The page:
Anal. for C16H9ClF2O2: Calc'd: C,62.66; H, 2.96. Found: C,62.58; H, 3.09.

Synthesis of Compounds in Scheme 9

Intermediate 43 6-Bromo-1-chloro-naphthalen-2-ol

The title compound was prepared by reacting 6-bromo-2-naphthol (3 g, 13.4 mmol) and NCS (2.47 g, 18.5 mmol) in THF (50 mL) according to method C to yield 2.2 g (64%) of yellow solid: 1H NMR (DMDO-d6): δ 7.34 (1H, d, J=8.87 Hz), 7.69 (1H, dd, J=1.75 Hz, J=6.09 Hz), 7.79 (1H, d, J=8.96 Hz), 7.96 (1H, d, J=9.03 Hz), 8.17 (1H, d, J=1.75 Hz), 10.68(1H, s); MS (ESI) m/z 255/257/259 (M−H).

EXAMPLE 1m 1-Chloro-6-phenyl-2-naphthol

The title compound was prepared by reacting 6-bromo-1-chloro-naphthalen-2-ol (300 mg, 1.17 mmol) with phenylboronic acid (170.7 mg, 1.40 mmol) according to method A to yield 240 mg (81%) of white solid: mp 135–137° C.; 1H NMR (DMDO-d6): δ 7.33 (1H, d, J=8.85 Hz), 7.39 (1H, td, J=7.25 Hz, J=0.75 Hz), 7.51 (2H, t, J=7.59 Hz), 7.80 (2H, d, J=7.63 Hz), 7.88 (1H, d, J=8.96 Hz), 7.93 (1H, dd, J=8.85 Hz, J=1.19 Hz), 8.10(1H, d, J=8.84 Hz), 8.20 (1H, s), 10.53 (1H, s); MS (ESI) m/z 253/255 (M−H).

Anal. for C16H11ClO: Calc'd: C,75.45; H, 4.35. Found: C,75.16; H, 4.17.

Intermediate 44 6-Bromo-1-nitro-2-naphthol

4-Nitro-4-methyl-2,3,5,6-tetrabromo-2,5-cyclohexadien-1.-one (2.53 g, 4.95 mmol, purity: 82.6%) was added to 6-bromo-2-naphthol (1 g, 4.5 mmol) in 40 mL of dry ether. The reaction was allowed to react for 1.5 hr at room temperature. The solid was filtered to give 2,3,5,6-tetrabromo-4-methyl-phenol (144 mg). The solution was then evaporated under vacuum. The crude mixture was dissolved in ethyl acetate and washed with water. The organic layer was dried over anhydrous Na2SO4 and filtered and the solvent removed under vacuum. 2,3,5,6-tetrabromo-4-methyl-phenol (1.2 g) was separated by recrystallization of the crude product with ethyl acetate-hexane. The mother liquid was concentrated onto Florosil and purified on a silica column (15%.-20% ethyl acetate-hexane) to yield 0.731 g (61%) of the title compound as a yellow solid: mp 111–113° C.; 1H NMR (DMDO-d6): δ 7.39 (1H, d, J=9.07 Hz), 7.54 (1H, d, J=9.05 Hz), 7.75 (1H, dd, J=9.05 Hz, J=1.70 Hz), 8.03 (1H, d, J=9.14 Hz), 8.29 (1H, d, J=1.84 Hz), 11.65 (1H, s); MS (ESI) m/z 266/268 (M−H); IR 1350 cm−1, 1490 cm−1.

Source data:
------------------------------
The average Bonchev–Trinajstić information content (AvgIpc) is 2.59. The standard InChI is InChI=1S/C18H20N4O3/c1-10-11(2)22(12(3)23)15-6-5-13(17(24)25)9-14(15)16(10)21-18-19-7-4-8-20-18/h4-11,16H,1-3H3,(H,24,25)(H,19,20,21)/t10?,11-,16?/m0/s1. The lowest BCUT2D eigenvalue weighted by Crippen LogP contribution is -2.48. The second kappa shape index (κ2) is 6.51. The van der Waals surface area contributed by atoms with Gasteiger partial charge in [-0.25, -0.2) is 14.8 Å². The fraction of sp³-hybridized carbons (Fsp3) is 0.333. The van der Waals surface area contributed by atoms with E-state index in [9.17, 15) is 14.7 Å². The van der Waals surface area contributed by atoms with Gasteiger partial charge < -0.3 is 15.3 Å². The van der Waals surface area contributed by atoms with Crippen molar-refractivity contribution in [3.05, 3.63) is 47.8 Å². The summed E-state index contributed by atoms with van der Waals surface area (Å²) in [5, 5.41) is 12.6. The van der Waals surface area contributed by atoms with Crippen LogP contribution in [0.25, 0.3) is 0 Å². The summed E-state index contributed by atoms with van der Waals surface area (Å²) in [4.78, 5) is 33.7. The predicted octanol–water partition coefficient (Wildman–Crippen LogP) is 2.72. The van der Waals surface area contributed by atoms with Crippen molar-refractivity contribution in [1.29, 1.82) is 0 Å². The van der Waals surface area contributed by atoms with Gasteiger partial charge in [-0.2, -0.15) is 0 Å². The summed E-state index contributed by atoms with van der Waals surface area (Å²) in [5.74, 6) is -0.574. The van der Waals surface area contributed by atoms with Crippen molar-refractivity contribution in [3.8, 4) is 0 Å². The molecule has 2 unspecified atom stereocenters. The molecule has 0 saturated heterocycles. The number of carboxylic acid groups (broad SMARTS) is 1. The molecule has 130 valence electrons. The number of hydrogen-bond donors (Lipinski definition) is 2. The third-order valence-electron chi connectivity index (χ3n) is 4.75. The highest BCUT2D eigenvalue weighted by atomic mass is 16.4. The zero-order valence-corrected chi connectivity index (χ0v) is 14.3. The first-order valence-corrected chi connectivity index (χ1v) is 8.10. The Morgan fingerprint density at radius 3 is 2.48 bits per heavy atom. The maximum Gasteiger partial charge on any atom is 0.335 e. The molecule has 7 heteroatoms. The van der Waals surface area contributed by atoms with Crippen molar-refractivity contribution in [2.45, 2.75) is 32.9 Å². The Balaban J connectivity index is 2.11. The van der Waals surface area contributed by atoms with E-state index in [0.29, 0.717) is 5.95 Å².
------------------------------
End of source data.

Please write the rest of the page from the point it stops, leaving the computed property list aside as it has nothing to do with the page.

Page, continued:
Anal. for C10H6BrNO3.0.18 H2O: Calc'd: C,44.27; H, 2.36; N, 5.16. Found: C,44.24; H, 2.14; N, 4.76.

Intermediate 45 6-[4-(tert-Butyl-dimethyl-silanyloxy)-phenyl]-1-nitro-2-naphthol

The title compound was prepared by reacting 6-bromo-1-nitro-2-naphthol (560 mg, 2.1 mmol) with 4-tert-butyl-dimethylsilyoxyboronic acid (688 mg, 2.73 mmol) according to method A to yield 347 mg (42%) of yellowish solid: 1H NMR (DMDO-d6): δ 0.23 (6H, s), 0.98 (9H, s), 6.99(2H, d, J=8.47 Hz), 7.35 (1H, d, J=9.05 Hz), 7.64 (1H, d, J=8.86 Hz), 7.70 (2H, d, J=8.51 Hz), 7.94 (1H, dd, J=6.62 Hz, J=1.25 Hz), 8.08 (1H, d, J=9.16 Hz), 8.22(1H, s); 11.45 (1H, s); MS (ESI) m/z 394(M−H).

EXAMPLE 1x 6-(4-Hydroxyphenyl)-1-nitro-2-naphthol

To a solution of 6-[4-(tert-Butyl-dimethyl-silanyloxy)-phenyl]-1-nitro-2-naphthol (302 mg, 0.764 mmol) in THF (12 mL) was added TBAF (0.92 mL, 0.917 mmol, 1.0 M solution in THF). The solution was stirred for 10 minutes at room temperature, poured in water. The mixture was extracted with ethyl acetate. The combined organic layers were washed with brine, dried anhydrous Na2SO4, filtered, evaporation of the solvent, and purification on a silica column (20%–40% ethyl acetate-hexane) yielded 130 mg (61%) of a orange solid. An analytical sample was further purified by recrystallization with ethyl acetate-hexane to yield the title compound as a orange solid:: mp 199–201° C.; 1H NMR (DMDO-d6): δ 6.89(2H, d, J=8.51 Hz), 7.33 (1H, d, J=9.05 Hz), 7.62 (1H, d, J=8.94 Hz), 7.63(2H, d, 8.48 Hz), 7.91 (1H, dd, J=8.87 Hz, J=1.59 Hz), 8.06 (1H, d, 9.18 Hz), 8.17 (1H, d, J=1.31 Hz), 9.64(1H, s), 11.40 (1H,s); MS (ESI) m/z 280 (M−H).